“Now after COVID-19 hundreds of thousands of Indigenous kids are not at school, or were not at school for at least the first round of the pandemic, [their] education was not continuing and they weren't able to do homeschooling like maybe some kids in Vancouver are able to do, or like in urban centres across the country. The issues were present before COVID-19, and COVID-19 exacerbated those issues and created new ones,” says Williams.
A reason why this lack of accessibility still occurs is how funds that are allotted at the government level, are dispersed. “Thankfully, government is working to be responsive to how to flow resources to underserved communities to address this, however, the challenge is that in an effort to do that quickly, often those funds go to the incumbent service providers - the big telecommunications companies - in Canada, and this is part of why the digital divide exists.”
Williams goes on to discuss in the episode that the companies that provide internet services in Canada often do not see the “return on investment” in bringing internet infrastructure out to remote, small communities being high enough to justify building it. But because of this, these remote, but many, communities still go without access.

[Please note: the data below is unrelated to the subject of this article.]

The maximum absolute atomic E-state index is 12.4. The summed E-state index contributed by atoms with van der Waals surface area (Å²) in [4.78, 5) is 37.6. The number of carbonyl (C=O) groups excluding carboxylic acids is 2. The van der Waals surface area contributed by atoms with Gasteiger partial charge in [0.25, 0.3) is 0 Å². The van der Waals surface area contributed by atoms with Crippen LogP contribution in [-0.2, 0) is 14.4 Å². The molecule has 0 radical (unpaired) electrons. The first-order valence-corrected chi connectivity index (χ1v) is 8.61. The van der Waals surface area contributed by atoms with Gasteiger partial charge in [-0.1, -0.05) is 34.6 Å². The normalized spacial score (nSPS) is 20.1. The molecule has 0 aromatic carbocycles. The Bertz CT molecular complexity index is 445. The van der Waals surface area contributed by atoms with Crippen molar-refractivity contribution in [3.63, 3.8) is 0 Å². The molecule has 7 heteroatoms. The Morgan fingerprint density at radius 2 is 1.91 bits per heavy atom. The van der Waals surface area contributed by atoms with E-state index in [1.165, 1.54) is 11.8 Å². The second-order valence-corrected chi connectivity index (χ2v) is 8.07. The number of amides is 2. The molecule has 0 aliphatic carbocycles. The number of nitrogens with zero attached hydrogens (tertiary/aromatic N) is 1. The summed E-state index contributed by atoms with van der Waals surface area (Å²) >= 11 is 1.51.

For many of us with “digital privilege,” another factor that Williams mentions, the idea of not being able to access internet and some kind of device to communicate and “compute” on, whether that be a smartphone, tablet, computer or all the above, is unimaginable. Those of us with this privilege have been able to access these tools as soon as they were readily available to the general public, whether in our own homes or at least through schools and workplaces. Those of us in the Generation Z and Millennial generations have been using them most of our lives. Even before the pandemic pushed most of our lives online for the foreseeable future, education around and access to technology and the internet is required for the advancement of Indigenous sovereignty and economic reconciliation for Indigenous peoples in Canada. It is one of the (many) necessary steps to start repairing the damage that has been done to these communities.